The southern state of Johor saw the stars align back in the early 90s to create The Legends Golf Resort - golfing stars, that is. Originally, three household names in golf were meant to come together to design championship courses here, hence the name: Jack Nicklaus, Arnold Palmer and Gary Player. While only the Jack Nicklaus course was completed in full, with the Arnold Palmer course remaining at nine holes, they are nevertheless both considered to be of international standard with rows of palm oil trees and water features serving as backdrop.
 

RESIDE IN RESORT RESPLENDENCE

Besides the golf courses, the attached resorts also factor heavily into a player’s enjoyment of the whole golfing experience – which is why the holiday retreats that perch on the fringes of the courses are often equally as worthy of the five-star billing as the courses themselves in terms of services and amenities.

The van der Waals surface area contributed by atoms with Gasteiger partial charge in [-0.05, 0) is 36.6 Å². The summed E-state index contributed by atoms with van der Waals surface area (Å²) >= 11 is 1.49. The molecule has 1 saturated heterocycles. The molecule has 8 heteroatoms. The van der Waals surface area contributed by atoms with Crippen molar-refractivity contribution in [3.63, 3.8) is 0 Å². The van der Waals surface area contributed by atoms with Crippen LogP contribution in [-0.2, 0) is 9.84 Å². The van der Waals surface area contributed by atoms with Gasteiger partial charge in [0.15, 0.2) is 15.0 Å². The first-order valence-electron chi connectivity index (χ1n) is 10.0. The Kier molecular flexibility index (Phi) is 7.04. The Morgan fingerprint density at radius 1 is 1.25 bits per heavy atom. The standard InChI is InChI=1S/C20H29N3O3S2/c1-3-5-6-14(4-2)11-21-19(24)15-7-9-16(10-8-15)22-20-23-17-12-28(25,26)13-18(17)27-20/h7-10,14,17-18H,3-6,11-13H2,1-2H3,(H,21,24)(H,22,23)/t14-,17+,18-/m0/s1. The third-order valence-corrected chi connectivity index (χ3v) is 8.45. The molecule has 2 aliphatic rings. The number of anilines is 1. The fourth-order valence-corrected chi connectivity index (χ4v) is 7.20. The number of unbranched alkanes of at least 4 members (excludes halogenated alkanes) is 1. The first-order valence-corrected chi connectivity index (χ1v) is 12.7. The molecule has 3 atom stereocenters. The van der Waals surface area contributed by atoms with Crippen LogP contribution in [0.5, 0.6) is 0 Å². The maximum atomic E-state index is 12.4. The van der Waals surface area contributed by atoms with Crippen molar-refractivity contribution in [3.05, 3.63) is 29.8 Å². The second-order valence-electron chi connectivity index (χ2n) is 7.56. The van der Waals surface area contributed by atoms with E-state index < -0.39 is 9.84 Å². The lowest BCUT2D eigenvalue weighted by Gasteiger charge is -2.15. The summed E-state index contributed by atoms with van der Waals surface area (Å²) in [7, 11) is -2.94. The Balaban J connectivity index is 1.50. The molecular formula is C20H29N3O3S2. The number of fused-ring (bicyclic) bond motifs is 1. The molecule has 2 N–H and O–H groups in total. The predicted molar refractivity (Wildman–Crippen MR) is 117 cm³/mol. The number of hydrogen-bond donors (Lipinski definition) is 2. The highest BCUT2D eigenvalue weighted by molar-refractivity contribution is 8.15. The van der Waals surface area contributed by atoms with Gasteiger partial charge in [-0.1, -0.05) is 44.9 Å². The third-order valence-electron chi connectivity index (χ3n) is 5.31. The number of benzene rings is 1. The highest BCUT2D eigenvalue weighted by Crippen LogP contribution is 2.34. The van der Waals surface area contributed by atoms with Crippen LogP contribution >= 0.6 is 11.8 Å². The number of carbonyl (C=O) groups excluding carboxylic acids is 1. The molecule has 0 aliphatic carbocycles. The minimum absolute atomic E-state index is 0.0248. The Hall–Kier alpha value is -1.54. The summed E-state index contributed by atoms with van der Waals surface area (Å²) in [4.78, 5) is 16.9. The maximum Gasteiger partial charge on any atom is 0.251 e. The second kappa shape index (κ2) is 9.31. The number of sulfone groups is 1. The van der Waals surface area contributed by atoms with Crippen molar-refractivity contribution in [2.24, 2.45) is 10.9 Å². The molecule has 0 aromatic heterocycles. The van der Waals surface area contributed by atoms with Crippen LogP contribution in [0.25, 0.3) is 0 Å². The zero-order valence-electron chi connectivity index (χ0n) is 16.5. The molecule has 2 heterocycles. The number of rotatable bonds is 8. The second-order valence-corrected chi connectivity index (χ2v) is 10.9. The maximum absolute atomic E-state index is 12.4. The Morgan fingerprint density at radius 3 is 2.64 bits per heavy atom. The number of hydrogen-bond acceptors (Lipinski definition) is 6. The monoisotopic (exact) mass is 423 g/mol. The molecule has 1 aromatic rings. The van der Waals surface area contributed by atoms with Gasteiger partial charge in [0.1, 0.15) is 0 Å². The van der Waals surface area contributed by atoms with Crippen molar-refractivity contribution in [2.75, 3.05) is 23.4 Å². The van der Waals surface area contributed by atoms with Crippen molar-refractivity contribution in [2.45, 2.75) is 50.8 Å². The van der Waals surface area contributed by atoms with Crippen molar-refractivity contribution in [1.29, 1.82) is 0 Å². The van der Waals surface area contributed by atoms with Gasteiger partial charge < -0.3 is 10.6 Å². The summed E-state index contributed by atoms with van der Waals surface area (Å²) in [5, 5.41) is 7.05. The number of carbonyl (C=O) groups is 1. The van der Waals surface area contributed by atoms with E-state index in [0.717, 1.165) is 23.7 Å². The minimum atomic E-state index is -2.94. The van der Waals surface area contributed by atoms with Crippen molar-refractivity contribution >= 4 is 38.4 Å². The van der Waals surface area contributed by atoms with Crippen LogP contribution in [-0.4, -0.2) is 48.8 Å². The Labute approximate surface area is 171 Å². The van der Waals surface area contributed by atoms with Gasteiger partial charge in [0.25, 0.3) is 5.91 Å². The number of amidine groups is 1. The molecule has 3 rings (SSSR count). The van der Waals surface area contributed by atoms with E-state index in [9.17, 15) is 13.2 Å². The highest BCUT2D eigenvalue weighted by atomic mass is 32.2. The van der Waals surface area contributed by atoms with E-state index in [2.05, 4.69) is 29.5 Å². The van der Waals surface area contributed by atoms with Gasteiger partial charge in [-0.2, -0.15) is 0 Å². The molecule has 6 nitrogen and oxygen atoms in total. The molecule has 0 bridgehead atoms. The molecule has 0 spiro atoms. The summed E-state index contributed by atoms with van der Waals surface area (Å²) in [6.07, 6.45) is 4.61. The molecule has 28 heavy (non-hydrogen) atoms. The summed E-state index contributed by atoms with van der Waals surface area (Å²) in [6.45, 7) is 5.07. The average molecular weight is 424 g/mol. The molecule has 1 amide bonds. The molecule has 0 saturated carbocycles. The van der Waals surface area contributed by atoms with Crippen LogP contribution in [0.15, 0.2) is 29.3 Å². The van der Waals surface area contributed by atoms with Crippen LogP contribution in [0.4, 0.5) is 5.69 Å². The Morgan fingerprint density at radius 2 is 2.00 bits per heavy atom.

The Club Saujana Resort offers a tranquil spa

Among these is Shah Alam’s The Saujana Hotel Kuala Lumpur, which sits adjacent to two 18-hole championship golf courses for easy access to luxury and comfort after a round on the greens. You can pamper yourself with various healing therapies at The Spa in sister property The Club Saujana Resort - in-room, if you’re feeling particularly inert - or enjoy urban pleasures such as booking a package tour, hopping on the shuttle to go shopping or just renting a bike to go cycling around the area.
 


Deer feeding at Shangri-La's Rasa Ria Resort and Spa